Deva first appeared in Lloyds Register, 1914, owners NF Hall and JF Jellico. After the war she reappears belonging to Captain Bond, Liverpool and in 1926 was sold to the Earl of Derby. He lent her to the Royal Navy in the 1930s for the training of midshipmen on HMS Eaglet. From 1939 onwards, Deva was owned by 'mere commoners'.
Much of her original structure survived for the best part of a century, probably due to regular maintenance and use. She has pitch pine planking on oak frames.
Deva is an ex Royal Mersea Rivers Class, built 1912 by Crossfield of Arnside. The Rivers Class were Crossfields smallest prawners fitted out as open racing boats for the 'Liverpool gentlemen'. The Rivers Class differed from the working boats only in details of rig.The boom was longer and the sails were of cotton as opposed to tarred canvas, and they were rigged as sloops instead of cutter. Several of the class were built, possibly as many as 30, all named after rivers, Mersea was the first (and the fastest) followed by Deva, Thames, Styx, Severn etc. The Class was active up to about 1935, when it was disbanded. Several of the Class went to join their working sisters in the pursuit of shrimps and prawns in Liverpool Bay and off North Wales. Others have ended up as Bermudan rigged sloops.
Deva returned to racing for Tranmere Yacht Club in 1956. Her owner, Harry Williams of Rock Ferry, a shipwright, redecked her and added a cabin. Deva was very successful against modern competition. One of her more notable achievements was gaining third place in the local Isle of Man midnight race against a Nor`wester. Her owner locked his seasick crew below for 17 hours while he sailed the race single-handed, or so the locals say.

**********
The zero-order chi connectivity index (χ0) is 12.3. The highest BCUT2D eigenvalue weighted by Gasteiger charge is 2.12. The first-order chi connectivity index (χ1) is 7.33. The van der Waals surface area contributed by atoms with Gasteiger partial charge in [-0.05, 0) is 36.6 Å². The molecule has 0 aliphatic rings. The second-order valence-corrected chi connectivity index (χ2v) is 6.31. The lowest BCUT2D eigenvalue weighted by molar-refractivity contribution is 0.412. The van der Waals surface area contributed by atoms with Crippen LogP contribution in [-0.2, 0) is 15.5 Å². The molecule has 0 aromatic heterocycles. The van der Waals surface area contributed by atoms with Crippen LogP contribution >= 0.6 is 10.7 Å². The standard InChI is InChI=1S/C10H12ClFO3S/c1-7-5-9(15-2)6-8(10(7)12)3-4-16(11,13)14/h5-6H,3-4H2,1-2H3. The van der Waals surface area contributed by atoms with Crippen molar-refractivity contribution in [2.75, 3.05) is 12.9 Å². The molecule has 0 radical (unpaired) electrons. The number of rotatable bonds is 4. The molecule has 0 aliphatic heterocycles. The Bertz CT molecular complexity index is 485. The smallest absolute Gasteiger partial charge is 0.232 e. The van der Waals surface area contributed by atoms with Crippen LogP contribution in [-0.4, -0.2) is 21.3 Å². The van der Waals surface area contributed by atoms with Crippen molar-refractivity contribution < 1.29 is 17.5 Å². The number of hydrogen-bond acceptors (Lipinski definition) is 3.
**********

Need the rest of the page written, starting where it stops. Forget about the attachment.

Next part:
Shortly after this, Mr. Williams sold Deva to Mr. Wainwright and she was sunk in the River Mersea by a dredger. After repairs, she was sailed in the Mersea and on the North Wales coast, then through the canals via Wigan and Boston to Richmond. Her passage from Liverpool to Boston in eight days appears to be fastest recorded.
Since being in the south, Deva has had a jackyard topsail added, and many improvements have been made to her accommodation, In the 1970 OGA East Coast Race, she was the smallest of the five boats to complete the course, winning second prize in Class 2, and in 1971, she won the East Coast Old Gaffers Trophy, coming second overall to Four Sisters.
Re-decked with raised topsides by one plank, she was sold in 2008 from the estate of Jon Wainwright.
In 2019 Deva was purchased by Tom Curtis, an 18 year old boat builder who is restoring her with a view to sailing her in 2020.